Set in the 1930s, the story takes place in an old-fashioned English country house where a weekend shooting party is underway. The story centers on the McCordle family, particularly the man of the house, William McCordle. Getting on in years, William has become benefactor to many of his relatives and friends. As the weekend goes on, secrets are revealed, and it seems everyone, above stairs and below, wants a piece of William and his money, but how far will they go to get it?Written by
Near the end, Rupert and Jeremy are about to drive away and the cigarette in Rupert's mouth disappears between shots. See more »
[Many years ago, Sylvia and Louisa cut cards to decide which of them would marry Sir William. Louisa lost]
Anyone care for a game of bridge after dinner? Louisa, how about you?
Oh, I don't think so. I've rather gone off cards. I've never been very lucky with them.
Sir William McCordle:
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At the end of the credits it says that the real Ivor Novello never took part in the fictional events portrayed in the film. See more »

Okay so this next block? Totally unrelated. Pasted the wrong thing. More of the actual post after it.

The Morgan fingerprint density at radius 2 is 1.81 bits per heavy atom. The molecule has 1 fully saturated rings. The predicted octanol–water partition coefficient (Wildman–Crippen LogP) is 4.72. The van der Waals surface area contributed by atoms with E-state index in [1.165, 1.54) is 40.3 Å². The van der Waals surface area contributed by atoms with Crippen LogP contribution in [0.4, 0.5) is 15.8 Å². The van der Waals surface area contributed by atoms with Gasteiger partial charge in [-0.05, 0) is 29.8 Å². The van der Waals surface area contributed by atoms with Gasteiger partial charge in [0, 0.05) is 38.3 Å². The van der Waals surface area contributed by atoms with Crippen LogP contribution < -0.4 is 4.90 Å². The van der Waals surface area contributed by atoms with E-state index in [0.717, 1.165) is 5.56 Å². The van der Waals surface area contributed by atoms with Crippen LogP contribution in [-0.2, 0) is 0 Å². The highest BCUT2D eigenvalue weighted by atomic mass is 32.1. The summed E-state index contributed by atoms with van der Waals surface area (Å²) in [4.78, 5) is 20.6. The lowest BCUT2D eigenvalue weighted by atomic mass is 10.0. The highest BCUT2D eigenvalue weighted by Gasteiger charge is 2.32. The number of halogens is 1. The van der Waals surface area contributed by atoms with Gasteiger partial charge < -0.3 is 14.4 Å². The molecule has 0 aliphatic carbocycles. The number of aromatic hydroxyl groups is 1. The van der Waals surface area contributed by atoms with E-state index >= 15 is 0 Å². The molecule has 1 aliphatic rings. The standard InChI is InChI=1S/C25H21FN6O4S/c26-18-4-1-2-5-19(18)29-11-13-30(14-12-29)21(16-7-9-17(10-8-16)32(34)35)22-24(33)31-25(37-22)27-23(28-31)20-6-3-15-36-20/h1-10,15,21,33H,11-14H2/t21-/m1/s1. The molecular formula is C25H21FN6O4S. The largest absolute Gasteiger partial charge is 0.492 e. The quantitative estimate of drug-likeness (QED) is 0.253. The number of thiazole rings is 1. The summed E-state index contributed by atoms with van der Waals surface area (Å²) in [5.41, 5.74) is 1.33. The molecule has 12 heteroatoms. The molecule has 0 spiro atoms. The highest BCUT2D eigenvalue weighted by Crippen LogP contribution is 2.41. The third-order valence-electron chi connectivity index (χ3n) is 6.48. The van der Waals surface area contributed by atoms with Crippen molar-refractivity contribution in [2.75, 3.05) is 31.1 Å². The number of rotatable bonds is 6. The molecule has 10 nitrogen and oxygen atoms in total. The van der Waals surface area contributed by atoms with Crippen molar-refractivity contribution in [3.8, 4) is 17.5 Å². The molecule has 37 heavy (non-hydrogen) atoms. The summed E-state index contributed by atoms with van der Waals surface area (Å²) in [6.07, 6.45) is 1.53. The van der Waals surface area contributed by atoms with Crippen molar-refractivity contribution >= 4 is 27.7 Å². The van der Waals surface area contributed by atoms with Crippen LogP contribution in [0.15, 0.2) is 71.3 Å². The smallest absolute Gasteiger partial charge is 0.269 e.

An excellent period film with an outstanding cast.
This Robert Altman film is one of the best movies of the last decade. The main plot and many sub-plots appear slow to most uninitiated people, but to those who understand the British class system and its demise will find this a truly gripping and amusing film. The performances by the mainly British cast is vastly superior to that which would be given by our American friends.
Maggie Smith deserves a special mention for her outstanding performance as the aged leech Aunt, and the timing of her lines is immaculate.
The only criticism I have of the cast is............why Stephen Fry?? Hugh Laurie would have been more suited to this role.
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